The friendship and bonds for many have already been made at playgroups or older siblings and it makes new member entry limited. It cuts down the number of play dates I have been invited on I am sure. People don’t want a strange man entering their homes, similarly you wouldn’t trust the care of your child into that of a strange man, but the friends made over years of groups is different for them and the world of mums. They don’t worry about others looking after their children Maybe having a LG I too subconsciously have been more aware of this. I mean our friends have left sons with me, I’ve looked after my nieces, I’m confident I can look after other people’s children. However my LG’s friends only see me for a few minutes each day, how do they judge if I am capable of looking after their child. All I know is that as the main carer for our LG I want her to grow up experiencing as many things as possible, I want her to be strong, independent and focused, I want her to be caring and understanding and to live her life and love with all her heart. Even though I know this can lead to hurt.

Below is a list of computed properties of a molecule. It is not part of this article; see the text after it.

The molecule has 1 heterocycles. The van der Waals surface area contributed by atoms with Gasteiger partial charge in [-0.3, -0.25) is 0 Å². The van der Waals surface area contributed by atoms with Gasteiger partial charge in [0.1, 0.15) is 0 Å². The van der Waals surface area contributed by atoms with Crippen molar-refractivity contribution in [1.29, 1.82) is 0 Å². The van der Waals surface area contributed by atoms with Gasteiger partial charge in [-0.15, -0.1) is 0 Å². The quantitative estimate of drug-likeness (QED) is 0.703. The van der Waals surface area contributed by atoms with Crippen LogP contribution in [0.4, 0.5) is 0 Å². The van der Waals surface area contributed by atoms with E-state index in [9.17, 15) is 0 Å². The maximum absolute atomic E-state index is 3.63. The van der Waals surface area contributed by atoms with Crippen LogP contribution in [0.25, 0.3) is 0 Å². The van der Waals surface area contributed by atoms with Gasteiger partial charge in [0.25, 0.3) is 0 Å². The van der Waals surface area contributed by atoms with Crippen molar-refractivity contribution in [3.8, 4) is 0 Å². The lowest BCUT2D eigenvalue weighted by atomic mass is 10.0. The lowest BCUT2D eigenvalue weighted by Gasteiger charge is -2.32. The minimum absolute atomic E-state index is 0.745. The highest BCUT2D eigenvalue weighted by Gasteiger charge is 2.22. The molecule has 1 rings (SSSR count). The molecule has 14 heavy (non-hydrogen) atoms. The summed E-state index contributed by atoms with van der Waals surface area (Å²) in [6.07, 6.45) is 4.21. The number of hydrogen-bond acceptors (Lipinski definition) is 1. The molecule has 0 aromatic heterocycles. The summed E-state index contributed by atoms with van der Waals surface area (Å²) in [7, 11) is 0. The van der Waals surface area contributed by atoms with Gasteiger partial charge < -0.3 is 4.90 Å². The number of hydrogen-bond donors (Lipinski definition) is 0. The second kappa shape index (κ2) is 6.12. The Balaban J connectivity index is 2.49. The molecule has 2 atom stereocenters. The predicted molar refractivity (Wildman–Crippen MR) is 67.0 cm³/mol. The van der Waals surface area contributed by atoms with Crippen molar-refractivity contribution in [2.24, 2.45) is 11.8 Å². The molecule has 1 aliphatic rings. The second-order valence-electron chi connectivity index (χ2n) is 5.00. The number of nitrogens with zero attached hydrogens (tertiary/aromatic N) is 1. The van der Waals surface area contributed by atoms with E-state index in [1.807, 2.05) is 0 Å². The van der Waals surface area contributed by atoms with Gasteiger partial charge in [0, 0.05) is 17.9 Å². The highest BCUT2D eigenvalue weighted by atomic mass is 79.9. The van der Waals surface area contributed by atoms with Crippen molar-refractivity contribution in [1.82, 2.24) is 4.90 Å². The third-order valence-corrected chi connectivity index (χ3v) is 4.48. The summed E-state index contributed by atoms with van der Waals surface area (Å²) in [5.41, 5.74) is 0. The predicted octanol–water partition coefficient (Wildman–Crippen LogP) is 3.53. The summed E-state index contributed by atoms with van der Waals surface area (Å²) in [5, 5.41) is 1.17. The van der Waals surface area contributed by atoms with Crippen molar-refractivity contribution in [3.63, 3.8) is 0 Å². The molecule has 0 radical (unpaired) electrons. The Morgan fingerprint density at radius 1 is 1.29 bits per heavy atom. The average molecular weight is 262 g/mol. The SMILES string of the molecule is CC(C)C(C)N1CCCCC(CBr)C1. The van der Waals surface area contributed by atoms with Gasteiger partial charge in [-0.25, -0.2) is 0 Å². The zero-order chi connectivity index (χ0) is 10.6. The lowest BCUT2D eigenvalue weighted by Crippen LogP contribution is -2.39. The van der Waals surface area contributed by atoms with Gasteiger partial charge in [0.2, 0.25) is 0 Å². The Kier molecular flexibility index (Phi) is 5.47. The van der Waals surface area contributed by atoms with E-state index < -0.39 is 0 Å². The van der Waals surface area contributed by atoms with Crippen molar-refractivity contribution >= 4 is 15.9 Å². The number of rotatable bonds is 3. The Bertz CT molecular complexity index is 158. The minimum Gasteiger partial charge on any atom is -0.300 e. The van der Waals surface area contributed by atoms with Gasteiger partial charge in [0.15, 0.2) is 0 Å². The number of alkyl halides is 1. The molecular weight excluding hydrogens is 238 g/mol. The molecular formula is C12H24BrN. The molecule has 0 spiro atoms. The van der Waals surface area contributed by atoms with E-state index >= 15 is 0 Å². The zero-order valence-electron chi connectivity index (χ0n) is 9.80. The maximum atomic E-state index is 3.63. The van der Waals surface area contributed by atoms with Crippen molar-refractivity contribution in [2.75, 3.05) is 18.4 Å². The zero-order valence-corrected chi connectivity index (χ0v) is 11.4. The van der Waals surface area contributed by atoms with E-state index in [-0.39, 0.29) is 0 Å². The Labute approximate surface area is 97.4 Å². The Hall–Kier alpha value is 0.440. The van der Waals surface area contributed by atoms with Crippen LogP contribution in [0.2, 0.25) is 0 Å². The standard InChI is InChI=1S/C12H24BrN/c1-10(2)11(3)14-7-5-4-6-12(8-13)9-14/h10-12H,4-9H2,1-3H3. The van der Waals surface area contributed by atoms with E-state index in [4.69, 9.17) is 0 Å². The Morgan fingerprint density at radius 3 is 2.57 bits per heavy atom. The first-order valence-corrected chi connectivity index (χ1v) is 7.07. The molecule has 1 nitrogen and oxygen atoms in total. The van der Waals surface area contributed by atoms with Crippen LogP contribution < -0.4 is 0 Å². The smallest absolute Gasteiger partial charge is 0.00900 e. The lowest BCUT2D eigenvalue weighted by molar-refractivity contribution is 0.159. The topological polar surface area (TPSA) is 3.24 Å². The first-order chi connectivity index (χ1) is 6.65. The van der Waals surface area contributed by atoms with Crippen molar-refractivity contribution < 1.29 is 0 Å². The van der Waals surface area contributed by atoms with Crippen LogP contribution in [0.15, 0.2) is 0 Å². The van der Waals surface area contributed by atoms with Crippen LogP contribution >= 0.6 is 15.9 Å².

I worry however that the inequality at the school gates will hold her back. It isn’t however being disabled that is what holds her back, it is being male. I’ll talk to most people I have a laugh with many parents I just feel I missed out on the opportunity to bond with other parents so that they can entrust their children into my care.